In Nostalgic Delights, award-winning chocolatier William Curley aims to recreate childhood memories and times gone, taking classic recipes and modernising them with his own, unique creations. Creating top-quality confectionary, cakes and patisserie is often seen as something only a trained professional can do, however with patisserie equipment now easily accessible to all, William hopes to produce a book where the reader can create at home and evoke their own nostalgic memories. William's ethos centres around using the best ingredients and techniques available, while making it accessible to the home cook. Some recipes are simple to make with minimal ingredients, such as the Hazelnut Rocher and Bakewell tarts. During the 70s and 80s, the convenience food market boomed, and changed the image of many iconic dishes. William recreates the decadence once again in many of these recipes, such as a Black Forest Gateau or Blackcurrant Cheesecake. The book also touches on the comfort food that most of us grew up with, whether it be a Jammy Dodger, an Arctic Roll, or a Banana Split, William takes these to a whole other level!
"In this fascinating in-depth study of the impact of nostalgia on contemporary American cinema, Christine Sprengler unpicks the history of the concept and explores its significance in theory and practice. She offers a lucid analysis of the development of nostalgia in American society and culture, navigating a path through the key debates and aligning herself with recent attempts to recuperate its critical potential. This journey opens up the myriad permutations of nostalgia across visual and material culture and their interface with cinema, with the 1950s emerging as a privileged moment. Four case studies (Sin City, Far From Heaven, The Aviator and The Good German) analyse the ways in which aspects of visual design such as props, costume and colour contribute to the nostalgic aesthetic, allowing for both critical distance and emotion. Written with verve, style and impressive attention to detail, Screening Nostalgia is an invaluable addition to existing scholarship. It is also essential reading for anyone interested in the ways in which we access the past through cinema." · Pam Cook, Professor Emerita in Film, University of Southampton
Introduction / Lois Potter and Joshua Calhoun -- Part I: Medieval -- Origins and others -- Robin Hood: the earliest contexts / Stephen Knight -- The outlaw's song of Trailbaston, the Green man, and the facial machine / Stuart Kane -- Reynardine and Robin Hood: echoes of an outlaw legend in folk balladry / Stephen D. Winick -- Picturing Robin Hood in early print and performance: 1500-1590 / John Marshall -- Image and society -- "Merry" and "Greenwood": a history of some meanings / Helen Phillips -- The late medieval Robin Hood: good yeomanry and bad performances / Kimberly A. Thompson -- "From the Castle Hill they came with violence": the Edinburgh Robin Hood riots of 1561 / Michael Wheare -- Part II: Post medieval -- Image and word -- The work of Robin Hood art in an age of mechanical reproduction / Henry Griffy -- Robin Hood's home away from home: Howard Pyle and his art students / Jill May -- Word and image -- "There was something about that spoke of other things than rags and tatters": Howard Pyle and the language of Robin Hood / Alan T. Gaylord -- The play's the thing: Tom Sawyer re-enacts Robin Hood / Patricia Lee Yongue -- "A song of freedom": Geoffrey Trease's Bows against the barons / Michael R. Evans -- Picturing Marian: illustrations of Maid Marian in juvenile fiction / Sherron Lux -- Image and performance -- Male cross-dressing in Kabuki: Benten the thief / Yoshiko Uéno -- Figures of "Robin Hood" in the Chinese cultural imaginary / Jianguo Chen -- The images of Robin Hood and Don Juan in George Bernard Shaw's Man and superman / Judy B. McInnis -- To steal from the rich and give to the poor: Reginald de Koven's Robin Hood / Orly Leah Krasner -- Recovering Reginald de Koven's and Harry Bache Smith's "Lost" operetta Maid Marian / Lorraine Kochanske Stock.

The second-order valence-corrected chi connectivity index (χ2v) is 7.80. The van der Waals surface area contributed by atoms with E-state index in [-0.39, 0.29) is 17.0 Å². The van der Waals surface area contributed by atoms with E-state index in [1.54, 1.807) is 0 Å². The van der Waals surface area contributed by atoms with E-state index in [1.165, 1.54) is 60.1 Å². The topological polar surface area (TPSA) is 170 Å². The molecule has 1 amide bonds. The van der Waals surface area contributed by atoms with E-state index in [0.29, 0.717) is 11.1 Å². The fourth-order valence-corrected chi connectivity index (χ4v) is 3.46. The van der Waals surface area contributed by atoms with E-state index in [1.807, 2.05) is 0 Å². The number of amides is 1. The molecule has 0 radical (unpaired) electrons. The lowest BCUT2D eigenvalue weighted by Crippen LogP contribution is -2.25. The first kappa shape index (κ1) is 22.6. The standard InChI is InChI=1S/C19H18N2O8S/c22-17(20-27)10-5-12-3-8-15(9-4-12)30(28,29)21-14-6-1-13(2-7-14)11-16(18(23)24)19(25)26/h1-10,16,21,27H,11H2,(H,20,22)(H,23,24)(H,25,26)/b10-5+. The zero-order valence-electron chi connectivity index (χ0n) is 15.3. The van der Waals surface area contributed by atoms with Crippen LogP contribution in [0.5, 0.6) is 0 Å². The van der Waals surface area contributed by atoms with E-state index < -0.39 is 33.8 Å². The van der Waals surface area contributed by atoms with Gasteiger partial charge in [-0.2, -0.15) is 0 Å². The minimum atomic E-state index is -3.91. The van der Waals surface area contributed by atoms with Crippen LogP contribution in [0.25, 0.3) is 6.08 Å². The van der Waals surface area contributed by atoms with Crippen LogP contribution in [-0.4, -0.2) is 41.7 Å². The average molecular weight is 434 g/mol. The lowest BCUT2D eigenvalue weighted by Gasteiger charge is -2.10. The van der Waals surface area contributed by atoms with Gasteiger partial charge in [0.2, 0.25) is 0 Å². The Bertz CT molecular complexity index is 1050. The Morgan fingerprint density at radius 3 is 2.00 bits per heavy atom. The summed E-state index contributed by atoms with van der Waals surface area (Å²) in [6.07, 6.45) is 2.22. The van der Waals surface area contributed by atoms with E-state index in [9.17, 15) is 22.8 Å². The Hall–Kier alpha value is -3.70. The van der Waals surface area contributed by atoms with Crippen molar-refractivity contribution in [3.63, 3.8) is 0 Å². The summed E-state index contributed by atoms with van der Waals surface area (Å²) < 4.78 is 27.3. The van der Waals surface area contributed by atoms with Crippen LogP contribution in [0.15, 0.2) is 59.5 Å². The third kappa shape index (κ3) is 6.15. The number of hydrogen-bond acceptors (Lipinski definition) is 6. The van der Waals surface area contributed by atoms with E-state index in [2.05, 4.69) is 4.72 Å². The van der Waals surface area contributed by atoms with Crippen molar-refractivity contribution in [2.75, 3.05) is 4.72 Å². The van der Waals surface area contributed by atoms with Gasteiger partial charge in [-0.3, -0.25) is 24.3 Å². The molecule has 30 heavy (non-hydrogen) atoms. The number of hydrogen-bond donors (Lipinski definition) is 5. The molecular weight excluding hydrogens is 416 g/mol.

Goodbye Yeats and O¿Neill is a reading of one or two books recently written by the following major authors: Roddy Doyle, Colm Tóibín, John McGahern, William Trevor, Seamus Deane, Nuala O¿Faolain, Patrick McCabe, Colum McCann, Nick Laird, Gerry Adams, Claire Boylan, Frank McCourt, Tim O¿Brien, Michael Patrick MacDonald, Alice McDermott, Edward J. Delaney, Beth Lordan, William Kennedy, Thomas Kelly, and Mary Gordon. The study argues that farce has been a major mode of recent Irish and Irish-American fiction and memoir¿a primary indicator of the state of both Irish and Irish-American cultures in the early twenty-first century. Edward A. Hagan is Professor of Writing at Western Connecticut State University. He is the author of High Nonsensical Words: A Study of the Works of Standish James O¿Grady (Whitston, 1986). In addition to numerous journal articles, he has edited and introduced three volumes in the University College Dublin Classics of Irish History Series¿To the Leaders of Our Working People by Standish James O¿Grady (2002), Sun and Wind by Standish James O¿Grady (2004), and The Green Republic by W.R. MacDermott (2004).
Music Makers examines and celebrates the extraordinary lives of composer Harry Freedman and his partner, soloist Mary Morrison. Harry, with roots in jazz and popular music, was a member of the Toronto Symphony Orchestra for 25 years. Canada’s Composer of the Year in 1979, he has written an enormous repertoire that celebrates Canada and is sung and played around the world. After a stellar career in Canada as a popular singer and opera diva, Mary became an esteemed exponent of Canadian vocal works. She was a prestigious mentor and teacher of young Canadians now appearing on famous opera stages worldwide. She received the League of Composers’ Music Citation in 1968 and won Canada’s major award as Opera Educator in 2002.